A comedian can’t take much credit either, because people insist they are funny. You become a habit—a laugh habit. Sometimes people laugh at me before I open my mouth—even when they can’t see me.
Mention the arrival of someone they’ve laughed at before and they relax. They drop their strain. They expect to laugh and so they do.
They depend, too, on the laugh-maker to stay the same. They want new jokes but not too much change. I don’t think they’ve ever forgiven Charlie Chaplin for abandoning his big shoes, cane and derby hat.
When I go into a service hospital they expect me to louse up the joint. To go on being me. No sympathy. They want me to walk into a ward filled with guys harnessed to torturous contraptions and say, “Don’t get up fellows.”
When I come to a Christmas party if I notice the lone star atop a pathetic Christmas tree I’m supposed to say, “Don’t tell me a Brigadier General is running this show too.”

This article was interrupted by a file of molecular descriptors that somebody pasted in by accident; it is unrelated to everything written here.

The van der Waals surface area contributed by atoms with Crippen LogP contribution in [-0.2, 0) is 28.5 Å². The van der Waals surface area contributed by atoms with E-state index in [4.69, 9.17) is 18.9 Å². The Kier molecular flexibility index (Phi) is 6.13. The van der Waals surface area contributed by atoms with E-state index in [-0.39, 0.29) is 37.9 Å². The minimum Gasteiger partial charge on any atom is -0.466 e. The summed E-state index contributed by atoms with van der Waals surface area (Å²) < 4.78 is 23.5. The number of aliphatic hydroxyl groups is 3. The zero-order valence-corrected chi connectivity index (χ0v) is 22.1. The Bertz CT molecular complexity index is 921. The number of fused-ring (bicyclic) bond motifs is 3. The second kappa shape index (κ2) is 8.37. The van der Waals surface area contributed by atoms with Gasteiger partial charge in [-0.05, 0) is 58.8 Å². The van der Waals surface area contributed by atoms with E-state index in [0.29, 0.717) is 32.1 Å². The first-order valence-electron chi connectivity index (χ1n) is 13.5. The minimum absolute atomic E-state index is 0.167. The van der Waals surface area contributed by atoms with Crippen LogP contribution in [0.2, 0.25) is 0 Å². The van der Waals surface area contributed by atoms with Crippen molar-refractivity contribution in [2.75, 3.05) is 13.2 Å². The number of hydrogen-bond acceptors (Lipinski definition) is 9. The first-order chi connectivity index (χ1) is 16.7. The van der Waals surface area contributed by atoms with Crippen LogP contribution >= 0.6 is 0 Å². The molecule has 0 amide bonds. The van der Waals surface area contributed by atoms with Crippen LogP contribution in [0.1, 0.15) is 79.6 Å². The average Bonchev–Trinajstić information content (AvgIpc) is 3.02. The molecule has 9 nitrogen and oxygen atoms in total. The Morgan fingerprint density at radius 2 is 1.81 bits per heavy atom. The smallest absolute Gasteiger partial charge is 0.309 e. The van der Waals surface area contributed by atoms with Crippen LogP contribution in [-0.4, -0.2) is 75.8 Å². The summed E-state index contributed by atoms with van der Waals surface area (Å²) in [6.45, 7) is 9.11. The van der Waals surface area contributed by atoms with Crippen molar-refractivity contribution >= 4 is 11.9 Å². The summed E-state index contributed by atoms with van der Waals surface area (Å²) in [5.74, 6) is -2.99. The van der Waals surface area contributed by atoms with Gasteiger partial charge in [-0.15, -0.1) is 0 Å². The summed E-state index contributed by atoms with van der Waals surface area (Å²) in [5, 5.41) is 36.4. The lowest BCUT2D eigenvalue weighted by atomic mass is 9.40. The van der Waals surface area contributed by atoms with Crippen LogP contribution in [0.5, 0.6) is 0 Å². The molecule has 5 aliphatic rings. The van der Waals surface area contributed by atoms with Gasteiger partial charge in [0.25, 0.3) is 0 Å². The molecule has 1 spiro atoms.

So I say it. And when people wonder how a guy can go on and on like that ... well, the answer is that the results themselves keep you up. You can’t possibly not do it. The power works both ways. You are sustained by their laughter.
Nor does the power belong exclusively to the professional funnyman. There is a kind of geniality that brings mirth, and confidence. Bing Crosby has that. If there are two kinds of people, people who lift and people who lean, Bing is a lifter. Geniality might be defined as strength to spare.
The power of laughter lies in its ability to lift the spirit. For laughter cannot exist with clipped wings. It cannot be dictated to. It must be spontaneous and free as the air you breathe. Thus it is a special property of free men in a free land who are able to laugh at anything ... or anyone ... especially themselves.